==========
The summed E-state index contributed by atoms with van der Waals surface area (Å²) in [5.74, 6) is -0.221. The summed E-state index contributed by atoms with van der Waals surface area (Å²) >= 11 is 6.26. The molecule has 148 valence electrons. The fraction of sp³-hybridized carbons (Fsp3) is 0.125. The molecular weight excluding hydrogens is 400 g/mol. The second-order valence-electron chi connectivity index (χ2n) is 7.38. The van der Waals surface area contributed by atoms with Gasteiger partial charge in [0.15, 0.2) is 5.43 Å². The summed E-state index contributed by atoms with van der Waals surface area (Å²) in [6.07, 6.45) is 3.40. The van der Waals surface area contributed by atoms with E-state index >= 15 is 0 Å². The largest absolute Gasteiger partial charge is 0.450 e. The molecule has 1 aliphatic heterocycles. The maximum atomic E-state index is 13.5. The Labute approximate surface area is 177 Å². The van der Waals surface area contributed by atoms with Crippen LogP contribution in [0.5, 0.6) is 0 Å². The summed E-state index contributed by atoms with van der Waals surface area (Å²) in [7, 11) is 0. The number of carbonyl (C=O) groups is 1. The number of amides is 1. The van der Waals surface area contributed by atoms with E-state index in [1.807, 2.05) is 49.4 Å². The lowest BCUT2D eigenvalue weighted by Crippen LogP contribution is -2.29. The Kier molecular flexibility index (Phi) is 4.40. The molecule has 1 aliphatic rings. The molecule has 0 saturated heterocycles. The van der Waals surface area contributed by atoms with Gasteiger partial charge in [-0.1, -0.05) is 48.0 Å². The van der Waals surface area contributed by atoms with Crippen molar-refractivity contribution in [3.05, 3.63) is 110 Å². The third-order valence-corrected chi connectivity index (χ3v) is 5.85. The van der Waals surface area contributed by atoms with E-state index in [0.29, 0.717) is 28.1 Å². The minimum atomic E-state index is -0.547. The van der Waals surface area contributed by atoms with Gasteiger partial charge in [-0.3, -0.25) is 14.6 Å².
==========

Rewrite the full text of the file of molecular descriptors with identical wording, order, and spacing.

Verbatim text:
The summed E-state index contributed by atoms with van der Waals surface area (Å²) in [5.74, 6) is -0.221. The summed E-state index contributed by atoms with van der Waals surface area (Å²) >= 11 is 6.26. The molecule has 148 valence electrons. The fraction of sp³-hybridized carbons (Fsp3) is 0.125. The molecular weight excluding hydrogens is 400 g/mol. The second-order valence-electron chi connectivity index (χ2n) is 7.38. The van der Waals surface area contributed by atoms with Gasteiger partial charge in [0.15, 0.2) is 5.43 Å². The summed E-state index contributed by atoms with van der Waals surface area (Å²) in [6.07, 6.45) is 3.40. The van der Waals surface area contributed by atoms with E-state index >= 15 is 0 Å². The largest absolute Gasteiger partial charge is 0.450 e. The molecule has 1 aliphatic heterocycles. The maximum atomic E-state index is 13.5. The Labute approximate surface area is 177 Å². The van der Waals surface area contributed by atoms with Crippen LogP contribution in [0.5, 0.6) is 0 Å². The summed E-state index contributed by atoms with van der Waals surface area (Å²) in [7, 11) is 0. The number of carbonyl (C=O) groups is 1. The number of amides is 1. The van der Waals surface area contributed by atoms with E-state index in [1.807, 2.05) is 49.4 Å². The lowest BCUT2D eigenvalue weighted by Crippen LogP contribution is -2.29. The Kier molecular flexibility index (Phi) is 4.40. The molecule has 1 aliphatic rings. The molecule has 0 saturated heterocycles. The van der Waals surface area contributed by atoms with Gasteiger partial charge in [-0.1, -0.05) is 48.0 Å². The van der Waals surface area contributed by atoms with Crippen molar-refractivity contribution in [3.05, 3.63) is 110 Å². The third-order valence-corrected chi connectivity index (χ3v) is 5.85. The van der Waals surface area contributed by atoms with E-state index in [0.29, 0.717) is 28.1 Å². The minimum atomic E-state index is -0.547. The van der Waals surface area contributed by atoms with Gasteiger partial charge in [-0.3, -0.25) is 14.6 Å².